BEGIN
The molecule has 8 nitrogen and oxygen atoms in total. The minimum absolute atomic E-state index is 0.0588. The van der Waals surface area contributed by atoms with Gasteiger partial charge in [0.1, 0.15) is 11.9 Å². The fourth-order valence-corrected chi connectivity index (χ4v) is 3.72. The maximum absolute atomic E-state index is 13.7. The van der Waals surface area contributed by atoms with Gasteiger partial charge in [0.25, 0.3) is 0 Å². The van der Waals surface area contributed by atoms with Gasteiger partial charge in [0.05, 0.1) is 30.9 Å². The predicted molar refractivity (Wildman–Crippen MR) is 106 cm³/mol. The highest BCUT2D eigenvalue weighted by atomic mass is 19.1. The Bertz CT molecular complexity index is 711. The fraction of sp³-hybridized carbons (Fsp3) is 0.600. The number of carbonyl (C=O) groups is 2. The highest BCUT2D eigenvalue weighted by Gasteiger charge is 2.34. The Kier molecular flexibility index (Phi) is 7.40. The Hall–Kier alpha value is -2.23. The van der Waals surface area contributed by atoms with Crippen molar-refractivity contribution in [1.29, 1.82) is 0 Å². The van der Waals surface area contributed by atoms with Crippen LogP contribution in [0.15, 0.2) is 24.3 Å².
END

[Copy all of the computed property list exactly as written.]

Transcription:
The molecule has 8 nitrogen and oxygen atoms in total. The minimum absolute atomic E-state index is 0.0588. The van der Waals surface area contributed by atoms with Gasteiger partial charge in [0.1, 0.15) is 11.9 Å². The fourth-order valence-corrected chi connectivity index (χ4v) is 3.72. The maximum absolute atomic E-state index is 13.7. The van der Waals surface area contributed by atoms with Gasteiger partial charge in [0.25, 0.3) is 0 Å². The van der Waals surface area contributed by atoms with Gasteiger partial charge in [0.05, 0.1) is 30.9 Å². The predicted molar refractivity (Wildman–Crippen MR) is 106 cm³/mol. The highest BCUT2D eigenvalue weighted by atomic mass is 19.1. The Bertz CT molecular complexity index is 711. The fraction of sp³-hybridized carbons (Fsp3) is 0.600. The number of carbonyl (C=O) groups is 2. The highest BCUT2D eigenvalue weighted by Gasteiger charge is 2.34. The Kier molecular flexibility index (Phi) is 7.40. The Hall–Kier alpha value is -2.23. The van der Waals surface area contributed by atoms with Crippen molar-refractivity contribution in [1.29, 1.82) is 0 Å². The van der Waals surface area contributed by atoms with Crippen LogP contribution in [0.15, 0.2) is 24.3 Å².